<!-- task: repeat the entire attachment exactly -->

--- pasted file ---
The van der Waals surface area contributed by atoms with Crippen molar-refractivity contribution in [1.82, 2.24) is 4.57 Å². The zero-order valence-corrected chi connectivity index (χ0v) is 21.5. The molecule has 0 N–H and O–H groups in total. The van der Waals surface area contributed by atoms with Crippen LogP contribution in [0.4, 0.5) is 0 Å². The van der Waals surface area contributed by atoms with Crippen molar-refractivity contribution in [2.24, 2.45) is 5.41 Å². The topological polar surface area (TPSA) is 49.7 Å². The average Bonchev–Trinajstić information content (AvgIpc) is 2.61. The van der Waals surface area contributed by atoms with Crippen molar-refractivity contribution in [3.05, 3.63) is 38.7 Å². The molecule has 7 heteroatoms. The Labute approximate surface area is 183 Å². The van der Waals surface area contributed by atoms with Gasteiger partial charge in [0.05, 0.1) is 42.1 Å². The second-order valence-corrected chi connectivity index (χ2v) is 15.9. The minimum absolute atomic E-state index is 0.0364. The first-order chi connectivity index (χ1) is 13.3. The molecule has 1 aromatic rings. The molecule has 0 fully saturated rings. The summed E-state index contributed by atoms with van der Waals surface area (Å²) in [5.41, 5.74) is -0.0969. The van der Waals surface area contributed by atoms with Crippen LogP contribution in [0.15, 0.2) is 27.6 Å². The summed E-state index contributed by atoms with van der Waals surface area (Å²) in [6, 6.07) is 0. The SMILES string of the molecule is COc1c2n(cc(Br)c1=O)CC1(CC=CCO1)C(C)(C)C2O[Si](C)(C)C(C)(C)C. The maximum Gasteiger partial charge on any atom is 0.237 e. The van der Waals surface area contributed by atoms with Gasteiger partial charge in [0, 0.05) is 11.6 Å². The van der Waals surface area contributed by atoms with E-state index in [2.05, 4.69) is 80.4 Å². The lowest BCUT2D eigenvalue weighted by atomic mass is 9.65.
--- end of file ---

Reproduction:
The van der Waals surface area contributed by atoms with Crippen molar-refractivity contribution in [1.82, 2.24) is 4.57 Å². The zero-order valence-corrected chi connectivity index (χ0v) is 21.5. The molecule has 0 N–H and O–H groups in total. The van der Waals surface area contributed by atoms with Crippen LogP contribution in [0.4, 0.5) is 0 Å². The van der Waals surface area contributed by atoms with Crippen molar-refractivity contribution in [2.24, 2.45) is 5.41 Å². The topological polar surface area (TPSA) is 49.7 Å². The average Bonchev–Trinajstić information content (AvgIpc) is 2.61. The van der Waals surface area contributed by atoms with Crippen molar-refractivity contribution in [3.05, 3.63) is 38.7 Å². The molecule has 7 heteroatoms. The Labute approximate surface area is 183 Å². The van der Waals surface area contributed by atoms with Gasteiger partial charge in [0.05, 0.1) is 42.1 Å². The second-order valence-corrected chi connectivity index (χ2v) is 15.9. The minimum absolute atomic E-state index is 0.0364. The first-order chi connectivity index (χ1) is 13.3. The molecule has 1 aromatic rings. The molecule has 0 fully saturated rings. The summed E-state index contributed by atoms with van der Waals surface area (Å²) in [5.41, 5.74) is -0.0969. The van der Waals surface area contributed by atoms with Crippen LogP contribution in [0.15, 0.2) is 27.6 Å². The summed E-state index contributed by atoms with van der Waals surface area (Å²) in [6, 6.07) is 0. The SMILES string of the molecule is COc1c2n(cc(Br)c1=O)CC1(CC=CCO1)C(C)(C)C2O[Si](C)(C)C(C)(C)C. The maximum Gasteiger partial charge on any atom is 0.237 e. The van der Waals surface area contributed by atoms with Gasteiger partial charge in [0, 0.05) is 11.6 Å². The van der Waals surface area contributed by atoms with E-state index in [2.05, 4.69) is 80.4 Å². The lowest BCUT2D eigenvalue weighted by atomic mass is 9.65.